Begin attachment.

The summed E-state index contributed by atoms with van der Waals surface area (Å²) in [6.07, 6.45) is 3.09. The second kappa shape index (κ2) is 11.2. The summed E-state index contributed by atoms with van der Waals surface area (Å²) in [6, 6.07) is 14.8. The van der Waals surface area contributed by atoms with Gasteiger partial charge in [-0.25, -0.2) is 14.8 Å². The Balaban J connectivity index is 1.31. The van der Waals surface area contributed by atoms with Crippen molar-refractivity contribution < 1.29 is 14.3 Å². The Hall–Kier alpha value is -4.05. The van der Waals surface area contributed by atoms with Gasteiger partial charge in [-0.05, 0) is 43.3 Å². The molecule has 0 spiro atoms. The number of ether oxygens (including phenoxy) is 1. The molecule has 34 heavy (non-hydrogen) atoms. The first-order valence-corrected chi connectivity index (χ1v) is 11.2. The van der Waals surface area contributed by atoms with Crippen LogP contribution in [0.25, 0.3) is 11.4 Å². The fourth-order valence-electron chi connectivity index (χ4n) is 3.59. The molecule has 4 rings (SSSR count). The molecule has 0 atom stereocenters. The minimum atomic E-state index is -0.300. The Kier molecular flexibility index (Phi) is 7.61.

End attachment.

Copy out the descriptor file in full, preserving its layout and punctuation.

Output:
The summed E-state index contributed by atoms with van der Waals surface area (Å²) in [6.07, 6.45) is 3.09. The second kappa shape index (κ2) is 11.2. The summed E-state index contributed by atoms with van der Waals surface area (Å²) in [6, 6.07) is 14.8. The van der Waals surface area contributed by atoms with Gasteiger partial charge in [-0.25, -0.2) is 14.8 Å². The Balaban J connectivity index is 1.31. The van der Waals surface area contributed by atoms with Crippen molar-refractivity contribution < 1.29 is 14.3 Å². The Hall–Kier alpha value is -4.05. The van der Waals surface area contributed by atoms with Gasteiger partial charge in [-0.05, 0) is 43.3 Å². The molecule has 0 spiro atoms. The number of ether oxygens (including phenoxy) is 1. The molecule has 34 heavy (non-hydrogen) atoms. The first-order valence-corrected chi connectivity index (χ1v) is 11.2. The van der Waals surface area contributed by atoms with Crippen LogP contribution in [0.25, 0.3) is 11.4 Å². The fourth-order valence-electron chi connectivity index (χ4n) is 3.59. The molecule has 4 rings (SSSR count). The molecule has 0 atom stereocenters. The minimum atomic E-state index is -0.300. The Kier molecular flexibility index (Phi) is 7.61.